I feel like I've gotten really behind on my comics reading lately, but this one has been on my radar for awhile, and I FINALLY sat down with it this week. TOMBOY by Liz Prince is a graphic memoir of Liz's search for gender identity in a culture that frequently subscribes to only two distinct boxes: Girly Girl and Guy Stuff. Funny, lively, and unafraid of being a little bit complicated, Tomboy is a great book for anyone who questions (or wants to question) the rules of gender. We have it shelved in adult Graphica, but it's appropriate for middle school and up.

And, by the way, this is not the only book about gender-nonconformity that we have for young readers. Here are a few others if you're looking for kids' books that put the T in LGBT.


1. I Am Jazz by Jessie Herthel and Jazz Jennings is the picture-book story of one of the most recognized transgender youth in America--Jazz Jennings, whose parents supported her early-childhood transition. This is a good introduction to what it means to be transgender for very young readers. You can find it on our picture book wall and in the kids' Life Experiences section.

2. Gracefully Grayson by Ami Polonsky is a sweet, smart, sensitively written new midgrade novel about a transgender gradeschooler who is just starting to understand her own gender. Supported by school theater and a community of loving teachers and friends, Grayson takes the first brave steps into visible life as the girl she is. This is an AWESOME book.

3. Beautiful Music for Ugly Children by Kirstin Cronin-Mills is a young adult novel about a trans highschooler who (for now) only publicly lives his male identity on the air of his radio show.

4. and 5. Some Assembly Required by Arin Andrews and Rethinking Normal by Katie Rain Hill are memoirs of transition by a young man and woman, respectively. They can both be found in the biography section of our nonfiction wall.

Happy reading!

Monday, December 22, 2014


HELLO, BLOGSMITH READERS. If you're anything like us, then you have been REALLY REALLY BUSY THIS WEEK. So with two more days of Hanukkah and Christmas hurtling towards us, let me make one last-minute holiday kids' gift suggestion. The suggestion is one word. The word is:


An omnibus, for those who do not know, is a single volume containing multiple full books. Often these are very good books (at, might I add, a relatively low price). So here in the days of desperate end-of-the-holidays shopping, let me bring you a few of my favorite omnibuses in the kids' department.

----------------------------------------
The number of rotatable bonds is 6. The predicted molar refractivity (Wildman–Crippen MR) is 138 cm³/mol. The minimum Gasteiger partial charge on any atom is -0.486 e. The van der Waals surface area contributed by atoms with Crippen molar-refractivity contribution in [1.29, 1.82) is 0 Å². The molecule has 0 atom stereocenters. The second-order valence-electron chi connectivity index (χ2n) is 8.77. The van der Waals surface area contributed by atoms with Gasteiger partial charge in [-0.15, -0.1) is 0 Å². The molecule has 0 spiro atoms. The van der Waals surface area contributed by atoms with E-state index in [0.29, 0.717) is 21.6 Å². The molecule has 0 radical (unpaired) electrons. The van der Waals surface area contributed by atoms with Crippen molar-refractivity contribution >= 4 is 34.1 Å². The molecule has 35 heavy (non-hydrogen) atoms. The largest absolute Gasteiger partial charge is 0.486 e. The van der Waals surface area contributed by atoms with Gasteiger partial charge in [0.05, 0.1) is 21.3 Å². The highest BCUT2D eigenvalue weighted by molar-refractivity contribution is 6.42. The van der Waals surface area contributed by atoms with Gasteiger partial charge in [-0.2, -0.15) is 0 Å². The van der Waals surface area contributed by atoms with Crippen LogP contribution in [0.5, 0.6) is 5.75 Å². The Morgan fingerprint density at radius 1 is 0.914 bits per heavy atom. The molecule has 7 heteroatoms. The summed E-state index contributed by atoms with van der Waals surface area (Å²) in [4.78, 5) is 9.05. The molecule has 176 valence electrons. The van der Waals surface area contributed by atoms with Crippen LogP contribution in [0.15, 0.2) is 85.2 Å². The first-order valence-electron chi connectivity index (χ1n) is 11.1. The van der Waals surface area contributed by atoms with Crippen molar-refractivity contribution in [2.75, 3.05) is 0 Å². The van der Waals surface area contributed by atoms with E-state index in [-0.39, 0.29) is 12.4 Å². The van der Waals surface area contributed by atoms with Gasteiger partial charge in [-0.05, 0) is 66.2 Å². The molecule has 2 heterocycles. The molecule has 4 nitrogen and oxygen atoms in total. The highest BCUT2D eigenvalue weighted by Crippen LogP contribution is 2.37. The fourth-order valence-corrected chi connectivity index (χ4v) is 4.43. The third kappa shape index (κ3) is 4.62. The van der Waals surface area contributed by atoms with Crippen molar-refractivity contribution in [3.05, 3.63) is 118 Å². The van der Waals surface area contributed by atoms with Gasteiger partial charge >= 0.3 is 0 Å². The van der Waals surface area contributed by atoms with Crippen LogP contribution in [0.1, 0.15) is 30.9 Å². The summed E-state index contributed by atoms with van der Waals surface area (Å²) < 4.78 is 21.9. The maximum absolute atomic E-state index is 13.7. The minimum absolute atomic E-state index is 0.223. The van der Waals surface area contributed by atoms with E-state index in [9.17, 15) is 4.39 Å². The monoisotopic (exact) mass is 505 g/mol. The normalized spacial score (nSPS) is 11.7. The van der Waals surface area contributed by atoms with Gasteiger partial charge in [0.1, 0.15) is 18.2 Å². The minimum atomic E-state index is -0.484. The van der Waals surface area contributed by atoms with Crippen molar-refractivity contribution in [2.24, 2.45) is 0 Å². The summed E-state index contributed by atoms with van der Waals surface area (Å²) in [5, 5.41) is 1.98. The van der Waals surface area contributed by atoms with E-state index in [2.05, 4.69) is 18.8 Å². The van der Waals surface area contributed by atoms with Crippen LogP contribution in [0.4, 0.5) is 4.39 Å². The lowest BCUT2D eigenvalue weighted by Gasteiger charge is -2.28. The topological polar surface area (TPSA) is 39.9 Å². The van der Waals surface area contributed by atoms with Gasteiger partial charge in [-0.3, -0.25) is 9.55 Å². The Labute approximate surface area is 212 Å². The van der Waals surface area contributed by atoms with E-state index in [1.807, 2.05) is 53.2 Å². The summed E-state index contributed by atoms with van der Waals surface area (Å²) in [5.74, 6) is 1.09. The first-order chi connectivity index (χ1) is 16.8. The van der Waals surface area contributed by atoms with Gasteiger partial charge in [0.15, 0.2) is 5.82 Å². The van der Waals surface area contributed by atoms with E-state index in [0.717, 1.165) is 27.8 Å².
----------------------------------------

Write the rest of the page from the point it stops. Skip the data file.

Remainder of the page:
Miss Nelson Collection by Harry Allard, illustrated by James Marshall -- A sweet schoolteacher tricks her bad students into being good through her witchy substitute alter-ego.

Madeline Treasury by Ludwig Bemelmen -- The classic adventures of the little French orphan, complete with appendicitis and Bat Hats. This is a gorgeous hardcover collection.

My Favorite Dr. Seuss Treasury by Dr. Seuss -- A newly published collection of Dr. Seuss classics. Like the Madeline, it's big, pretty, and it will be in the family for decades.


The Frog and Toad Treasury by Arnold Lobel -- The hapless, charming, best-friend adventures of Frog and Toad all in one book. It's a nice edition and it's also twelve dollars. (?!)


My Father's Dragon collection by Ruth Stiles Gannett -- The gentle, imaginative fantasy classics in a very pretty hardcover edition.


The Complete Oz Volume 1 by L. Frank Baum -- The first three books of the Oz series, which are funnier, weirder, and way better than you remember from your childhood. This is the first in a series of paperback collections.

The Wrinkle in Time Trilogy by Madeleine L'Engle -- Imagination-stretching, emotional, wonderful science fiction that you won't ever forget. The paperback collection is pretty and readable (and no one wants to stop after just one book...).


The Dark Is Rising Sequence by Susan Cooper -- Mythological villains, everyday heroes, Arthurian legend, dark powers, and the ultimate quest to preserve what's good, all set in a stark, fascinating England that will stick in your mind years after you've read them. This volume is the entire five-book series, which won two Newbery Honors and a Newbery Medal between them. 


Gormenghast Trilogy by Mervin Peake -- If you have any precocious teenage readers of weird stuff on your list this year, try Gormenghast, the peculiar classic about young Titus Groan, a prince protecting his crumbling kingdom from the evil intentions of a power-hungry kitchen boy.

So that's what you can find on our shelves as of this writing. And of course, we the children's booksellers will be here too. Happy shopping, happy holidays, happy reading!